Cerebral spinal fluid (CSF) levels of amyloid β 1-42, a major component of amyloid plaques, were significantly lower in participants with SMCs who were APOE ε4 positive relative to those who were not carriers of APOE ε4. This suggests that this protein is being recruited to the brain.

Participants with SMCs positive for APOE ε4 also had increased CSF tau phosphorylated at threonine 181 (p-tau), and there was a trend for increased CSF total tau (t-tau) relative to APOE ε4 noncarriers. Tau is another protein linked to AD.

The greatest CSF amyloid and tau abnormalities were in participants with SMCs who were both APOE ε4 carriers and positive for cerebral amyloid on [18F] florbetapir positron emission tomography.

The study showed that glucose metabolism and medial temporal lobe neurodegeneration were not associated with APOE carrier status in those with SMCs but were associated with the presence of mild memory impairment, for example, EMCI.

While changes in amyloid and tau might occur 10 or 15 years before cognitive symptoms, alterations in glucose metabolism and brain atrophy may occur closer to the actual cognitive changes, said Dr Risacher. "The study suggests that they are later markers" of AD, he noted.

There was a trend for people with SMCs to have more glucose metabolism.

"So it's possible that there is some compensatory activity in people with amyloid deposition. Maybe the brain has to work harder to do a cognitive task."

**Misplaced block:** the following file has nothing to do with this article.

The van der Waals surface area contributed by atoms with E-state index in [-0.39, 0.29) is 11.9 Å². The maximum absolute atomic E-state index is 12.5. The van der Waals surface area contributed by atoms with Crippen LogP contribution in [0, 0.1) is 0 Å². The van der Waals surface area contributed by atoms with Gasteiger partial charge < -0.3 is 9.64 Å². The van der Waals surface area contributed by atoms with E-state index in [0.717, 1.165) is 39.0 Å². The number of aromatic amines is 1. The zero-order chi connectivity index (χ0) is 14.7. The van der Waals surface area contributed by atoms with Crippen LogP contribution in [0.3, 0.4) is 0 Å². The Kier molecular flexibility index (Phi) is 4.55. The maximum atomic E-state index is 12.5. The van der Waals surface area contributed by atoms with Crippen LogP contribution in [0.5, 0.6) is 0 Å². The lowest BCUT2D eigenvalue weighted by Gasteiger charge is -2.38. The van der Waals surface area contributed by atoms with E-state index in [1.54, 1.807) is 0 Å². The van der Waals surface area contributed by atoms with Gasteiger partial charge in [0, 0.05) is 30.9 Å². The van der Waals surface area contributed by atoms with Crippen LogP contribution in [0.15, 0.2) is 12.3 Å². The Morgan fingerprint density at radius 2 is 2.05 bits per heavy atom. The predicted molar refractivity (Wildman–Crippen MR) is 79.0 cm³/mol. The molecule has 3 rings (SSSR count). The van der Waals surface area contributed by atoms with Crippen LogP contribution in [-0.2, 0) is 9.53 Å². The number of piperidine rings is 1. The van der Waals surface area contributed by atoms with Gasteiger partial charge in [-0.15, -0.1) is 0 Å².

But she stressed that experts don't know the exact course of AD biomarkers. "We don't know what comes first or second or third, and whether one leads to another."

Some AD biomarkers — for example, white matter degeneration and functional MRI — were not evaluated in the study. However, Dr Risacher noted that the biomarkers that were measured are the most commonly used.

Doctors should inquire of older patients whether they're experiencing memory decline, said Dr Risacher.

"They should ask patients if they feel that they've had a change in memory in the last 5 years and how they feel about it."

She added that evidence suggests that patients who are worried about their cognitive decline have worse outcomes.

In these patients, sometimes referred to as the "worried well," doctors should recommend lifestyle changes, for example, increased physical activity and a healthy diet. There's evidence that the Mediterranean diet, which is rich in olive oil and features unrefined cereals, legumes, fresh fruits, vegetables, fish, and a moderate amount of wine, helps preserve cognition, said Dr Risacher.

As well, such patients may benefit from "cognitive training," which involves using practice exercises and other tools and techniques to improve cognition and memory, she said.

Data collection and sharing for this project was funded by the Alzheimer's Disease Neuroimaging Initiative, which is funded by the National Institute on Aging and the National Institute of Biomedical Imaging and Bioengineering and through contributions from several groups, including the Alzheimer's Association and numerous pharmaceutical companies.

Alzheimer Dementia. Published online May 7, 2015. Abstract